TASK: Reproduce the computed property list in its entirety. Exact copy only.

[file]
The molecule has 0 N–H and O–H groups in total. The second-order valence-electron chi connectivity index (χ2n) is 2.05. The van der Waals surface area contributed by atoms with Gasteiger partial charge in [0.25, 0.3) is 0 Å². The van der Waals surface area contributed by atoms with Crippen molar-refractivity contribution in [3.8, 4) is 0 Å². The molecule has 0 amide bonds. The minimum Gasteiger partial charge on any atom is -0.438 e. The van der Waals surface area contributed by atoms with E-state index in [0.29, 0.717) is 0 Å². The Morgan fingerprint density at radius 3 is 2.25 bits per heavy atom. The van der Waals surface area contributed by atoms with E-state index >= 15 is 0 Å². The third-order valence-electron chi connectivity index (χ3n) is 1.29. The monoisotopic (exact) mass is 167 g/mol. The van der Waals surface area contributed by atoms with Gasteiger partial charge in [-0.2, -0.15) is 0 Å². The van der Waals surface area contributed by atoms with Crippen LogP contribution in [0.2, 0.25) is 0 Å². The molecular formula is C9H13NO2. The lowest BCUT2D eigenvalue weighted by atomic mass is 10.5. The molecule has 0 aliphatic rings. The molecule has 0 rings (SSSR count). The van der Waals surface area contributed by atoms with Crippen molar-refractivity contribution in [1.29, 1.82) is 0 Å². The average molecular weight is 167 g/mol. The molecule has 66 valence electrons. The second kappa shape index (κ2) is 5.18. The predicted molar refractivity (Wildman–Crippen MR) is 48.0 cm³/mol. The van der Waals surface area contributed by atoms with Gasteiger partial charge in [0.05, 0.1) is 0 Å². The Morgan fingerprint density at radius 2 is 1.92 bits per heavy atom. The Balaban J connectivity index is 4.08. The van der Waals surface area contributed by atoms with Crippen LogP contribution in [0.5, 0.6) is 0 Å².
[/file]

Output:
The molecule has 0 N–H and O–H groups in total. The second-order valence-electron chi connectivity index (χ2n) is 2.05. The van der Waals surface area contributed by atoms with Gasteiger partial charge in [0.25, 0.3) is 0 Å². The van der Waals surface area contributed by atoms with Crippen molar-refractivity contribution in [3.8, 4) is 0 Å². The molecule has 0 amide bonds. The minimum Gasteiger partial charge on any atom is -0.438 e. The van der Waals surface area contributed by atoms with E-state index in [0.29, 0.717) is 0 Å². The Morgan fingerprint density at radius 3 is 2.25 bits per heavy atom. The van der Waals surface area contributed by atoms with E-state index >= 15 is 0 Å². The third-order valence-electron chi connectivity index (χ3n) is 1.29. The monoisotopic (exact) mass is 167 g/mol. The van der Waals surface area contributed by atoms with Gasteiger partial charge in [-0.2, -0.15) is 0 Å². The van der Waals surface area contributed by atoms with Crippen LogP contribution in [0.2, 0.25) is 0 Å². The molecular formula is C9H13NO2. The lowest BCUT2D eigenvalue weighted by atomic mass is 10.5. The molecule has 0 aliphatic rings. The molecule has 0 rings (SSSR count). The van der Waals surface area contributed by atoms with Crippen molar-refractivity contribution in [1.29, 1.82) is 0 Å². The average molecular weight is 167 g/mol. The molecule has 66 valence electrons. The second kappa shape index (κ2) is 5.18. The predicted molar refractivity (Wildman–Crippen MR) is 48.0 cm³/mol. The van der Waals surface area contributed by atoms with Gasteiger partial charge in [0.05, 0.1) is 0 Å². The Morgan fingerprint density at radius 2 is 1.92 bits per heavy atom. The Balaban J connectivity index is 4.08. The van der Waals surface area contributed by atoms with Crippen LogP contribution in [0.5, 0.6) is 0 Å².